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ICAC report into Eddie Obeid and Ian MacDonald

ICAC report into Eddie Obeid and Ian MacDonald

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Published by Latika M Bourke
ICAC report
ICAC report

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Published by: Latika M Bourke on Jul 31, 2013
Copyright:Attribution Non-commercial


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Mr Lewis said that, once the Obeids had introduced him to
the idea of purchasing Coggan Creek, he was attracted to
it because it gave him the potential to fulfl a desire to buy a
rural property to set up a motorcycle track, or to provide a
rural experience for his son, or for both those reasons.

It is not clear exactly when Mr Lewis was frst invited by the
Obeids to consider purchasing Coggan Creek. It is known
that Mr Lewis travelled with one of the Obeid sons on 6
November 2008 to the offces of Colin Biggers & Paisley,
where he conferred with the solicitor, Mr Rumore, and
signed the necessary documents that bound him to purchase
Coggan Creek.

As mentioned, the Obeids had obtained an option to
purchase Coggan Creek by no later than 6 August 2008.
The option price was then signifcantly above the then
market value (the vendor did not know of the imminent EOI
process) but was signifcantly below the market price once
the EOI process was publicly known. Mr Lewis exercised
the option (obtained by the Obeids) to purchase Coggan
Creek after the public announcement of the EOI process.
By then, the information on which the Obeids had relied to
obtain the option was no longer confdential.

Conclusion as regards Mr Lewis

Mr Lewis was not a satisfactory witness. He gave evidence
that, in the Commission’s view, was false. Nevertheless,
the evidence does not establish corrupt conduct on his part
within the meaning of the ICAC Act, and the Commission
shall say no more about him.

could be concealed. These elaborate measures to disguise
the Obeid involvement included Paul Obeid instructing Mr
Campo to tell lies to the journalist Anne Davies of the Sydney
Morning Herald
as to the ownership of Donola and the
circumstances in which it was purchased.

The fourth reason the Commission has arrived at its
conclusion stems largely from the falsity of the account given
by the Triulcio brothers as witnesses. Each of the Triulcio
brothers gave evidence that they were attracted to purchase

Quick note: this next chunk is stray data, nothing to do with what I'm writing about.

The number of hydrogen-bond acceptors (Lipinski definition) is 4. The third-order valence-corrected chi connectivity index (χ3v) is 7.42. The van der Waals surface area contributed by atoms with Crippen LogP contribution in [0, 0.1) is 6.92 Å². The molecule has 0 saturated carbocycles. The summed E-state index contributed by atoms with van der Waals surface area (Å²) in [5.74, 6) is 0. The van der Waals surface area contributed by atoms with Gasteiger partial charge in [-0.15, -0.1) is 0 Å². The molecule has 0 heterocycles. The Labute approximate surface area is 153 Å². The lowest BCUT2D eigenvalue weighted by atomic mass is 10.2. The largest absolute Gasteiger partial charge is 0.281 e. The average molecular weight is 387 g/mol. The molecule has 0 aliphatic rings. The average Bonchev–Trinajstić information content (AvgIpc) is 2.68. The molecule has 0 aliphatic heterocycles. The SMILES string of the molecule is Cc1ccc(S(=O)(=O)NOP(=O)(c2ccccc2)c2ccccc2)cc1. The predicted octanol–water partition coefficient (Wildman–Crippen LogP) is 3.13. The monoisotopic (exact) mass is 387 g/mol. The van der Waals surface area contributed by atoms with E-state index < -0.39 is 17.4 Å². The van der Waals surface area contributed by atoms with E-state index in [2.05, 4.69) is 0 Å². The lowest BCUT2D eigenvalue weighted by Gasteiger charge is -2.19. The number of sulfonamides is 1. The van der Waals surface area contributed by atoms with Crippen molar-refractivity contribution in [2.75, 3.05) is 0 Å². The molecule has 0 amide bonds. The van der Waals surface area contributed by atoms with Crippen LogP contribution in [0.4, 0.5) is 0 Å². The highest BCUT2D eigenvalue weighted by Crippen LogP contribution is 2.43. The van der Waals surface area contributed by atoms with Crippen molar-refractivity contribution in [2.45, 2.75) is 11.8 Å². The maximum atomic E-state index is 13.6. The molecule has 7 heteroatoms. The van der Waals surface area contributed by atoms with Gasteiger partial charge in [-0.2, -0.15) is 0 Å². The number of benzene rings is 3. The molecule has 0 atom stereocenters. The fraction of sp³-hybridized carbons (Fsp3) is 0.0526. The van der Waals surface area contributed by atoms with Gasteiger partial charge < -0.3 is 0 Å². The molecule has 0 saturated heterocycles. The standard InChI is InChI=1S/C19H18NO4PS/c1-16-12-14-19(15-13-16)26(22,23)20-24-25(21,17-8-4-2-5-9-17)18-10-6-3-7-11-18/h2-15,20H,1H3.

Donola upon the basis that they had been looking for a leisure
property, but the facts show that to be untrue. Even though
each of the Triulcio brothers has had access to the use of
Donola since it was purchased fve years ago, neither has
returned to visit the property. In fact, it remains the case that
Rosario Triulcio has never even been to Donola. Neither of
the Triulcio brothers seem possessed of any of the information
that may have been elicited had the purchase been genuine;
in particular, their lack of knowledge as to how the property
could be used or had been used before they purchased it
indicates they were not interested in Donola as a rural or
leisure property.

Conclusion as regards the Triulcio brothers

The Commission concludes that Rocco Triulcio and Rosario
Triulcio agreed to purchase Donola only because they had
been provided with the confdential information that the
Mount Penny tenement was soon to be announced. The
Triulcio brothers received that information from members of
the Obeid family – they certainly received the information
from Paul Obeid but probably others as well. They must
have known that the confdential information was improperly
obtained, yet remained motivated to enter the transaction.
And, as will be seen, the Triulcio brothers have received
benefts as a result of acting upon this confdential information.
The Triulcio brothers could stand to make a further substantial
proft in the event that a mining lease is granted.

Notwithstanding these fndings, the conduct of the Triulcio
brothers does not amount to corrupt conduct as defned by
the ICAC Act. That is because there is no evidence that the
Triulcios knew that Mr Macdonald was the source of the
information nor that they had done anything that adversely
affected, or that could adversely affect, either directly or
indirectly, the honest or partial exercise of offcial functions, or
had done anything that otherwise constitutes corrupt conduct
under s 8 of the ICAC Act.

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